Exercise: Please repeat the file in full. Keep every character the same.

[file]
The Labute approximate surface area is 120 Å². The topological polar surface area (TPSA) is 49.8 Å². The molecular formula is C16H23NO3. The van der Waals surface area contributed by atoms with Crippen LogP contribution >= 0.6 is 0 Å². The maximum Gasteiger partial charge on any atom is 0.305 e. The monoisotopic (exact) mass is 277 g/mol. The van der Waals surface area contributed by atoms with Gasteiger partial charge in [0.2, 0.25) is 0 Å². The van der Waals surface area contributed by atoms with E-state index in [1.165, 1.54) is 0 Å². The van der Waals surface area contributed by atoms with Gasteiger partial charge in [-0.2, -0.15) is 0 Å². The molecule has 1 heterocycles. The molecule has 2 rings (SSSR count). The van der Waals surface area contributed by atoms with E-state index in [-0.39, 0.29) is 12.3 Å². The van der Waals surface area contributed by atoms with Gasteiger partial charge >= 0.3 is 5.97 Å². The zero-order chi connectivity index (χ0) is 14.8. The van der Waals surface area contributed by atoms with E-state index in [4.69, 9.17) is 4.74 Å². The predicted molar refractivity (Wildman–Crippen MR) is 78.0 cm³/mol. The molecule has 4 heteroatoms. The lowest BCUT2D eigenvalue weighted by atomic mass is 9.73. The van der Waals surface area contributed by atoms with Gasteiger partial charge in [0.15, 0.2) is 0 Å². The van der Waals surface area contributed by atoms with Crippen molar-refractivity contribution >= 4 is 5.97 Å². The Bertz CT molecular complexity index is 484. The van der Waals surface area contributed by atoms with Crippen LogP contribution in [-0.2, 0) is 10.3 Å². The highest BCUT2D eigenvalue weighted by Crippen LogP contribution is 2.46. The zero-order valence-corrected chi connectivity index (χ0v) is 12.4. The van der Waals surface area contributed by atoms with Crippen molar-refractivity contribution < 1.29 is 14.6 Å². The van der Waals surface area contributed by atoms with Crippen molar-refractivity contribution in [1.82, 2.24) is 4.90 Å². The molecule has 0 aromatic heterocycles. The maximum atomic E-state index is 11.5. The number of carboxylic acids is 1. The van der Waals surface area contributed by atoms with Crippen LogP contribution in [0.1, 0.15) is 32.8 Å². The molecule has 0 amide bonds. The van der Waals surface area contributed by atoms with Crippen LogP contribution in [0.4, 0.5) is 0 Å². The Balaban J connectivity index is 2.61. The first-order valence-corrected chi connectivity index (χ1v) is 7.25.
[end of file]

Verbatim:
The Labute approximate surface area is 120 Å². The topological polar surface area (TPSA) is 49.8 Å². The molecular formula is C16H23NO3. The van der Waals surface area contributed by atoms with Crippen LogP contribution >= 0.6 is 0 Å². The maximum Gasteiger partial charge on any atom is 0.305 e. The monoisotopic (exact) mass is 277 g/mol. The van der Waals surface area contributed by atoms with Gasteiger partial charge in [0.2, 0.25) is 0 Å². The van der Waals surface area contributed by atoms with E-state index in [1.165, 1.54) is 0 Å². The van der Waals surface area contributed by atoms with Gasteiger partial charge in [-0.2, -0.15) is 0 Å². The molecule has 1 heterocycles. The molecule has 2 rings (SSSR count). The van der Waals surface area contributed by atoms with E-state index in [-0.39, 0.29) is 12.3 Å². The van der Waals surface area contributed by atoms with Gasteiger partial charge >= 0.3 is 5.97 Å². The zero-order chi connectivity index (χ0) is 14.8. The van der Waals surface area contributed by atoms with E-state index in [4.69, 9.17) is 4.74 Å². The predicted molar refractivity (Wildman–Crippen MR) is 78.0 cm³/mol. The molecule has 4 heteroatoms. The lowest BCUT2D eigenvalue weighted by atomic mass is 9.73. The van der Waals surface area contributed by atoms with Gasteiger partial charge in [0.15, 0.2) is 0 Å². The van der Waals surface area contributed by atoms with Crippen molar-refractivity contribution >= 4 is 5.97 Å². The Bertz CT molecular complexity index is 484. The van der Waals surface area contributed by atoms with Crippen LogP contribution in [-0.2, 0) is 10.3 Å². The highest BCUT2D eigenvalue weighted by Crippen LogP contribution is 2.46. The zero-order valence-corrected chi connectivity index (χ0v) is 12.4. The van der Waals surface area contributed by atoms with Crippen molar-refractivity contribution < 1.29 is 14.6 Å². The van der Waals surface area contributed by atoms with Crippen molar-refractivity contribution in [1.82, 2.24) is 4.90 Å². The molecule has 0 aromatic heterocycles. The maximum atomic E-state index is 11.5. The number of carboxylic acids is 1. The van der Waals surface area contributed by atoms with Crippen LogP contribution in [0.1, 0.15) is 32.8 Å². The molecule has 0 amide bonds. The van der Waals surface area contributed by atoms with Crippen LogP contribution in [0.4, 0.5) is 0 Å². The Balaban J connectivity index is 2.61. The first-order valence-corrected chi connectivity index (χ1v) is 7.25.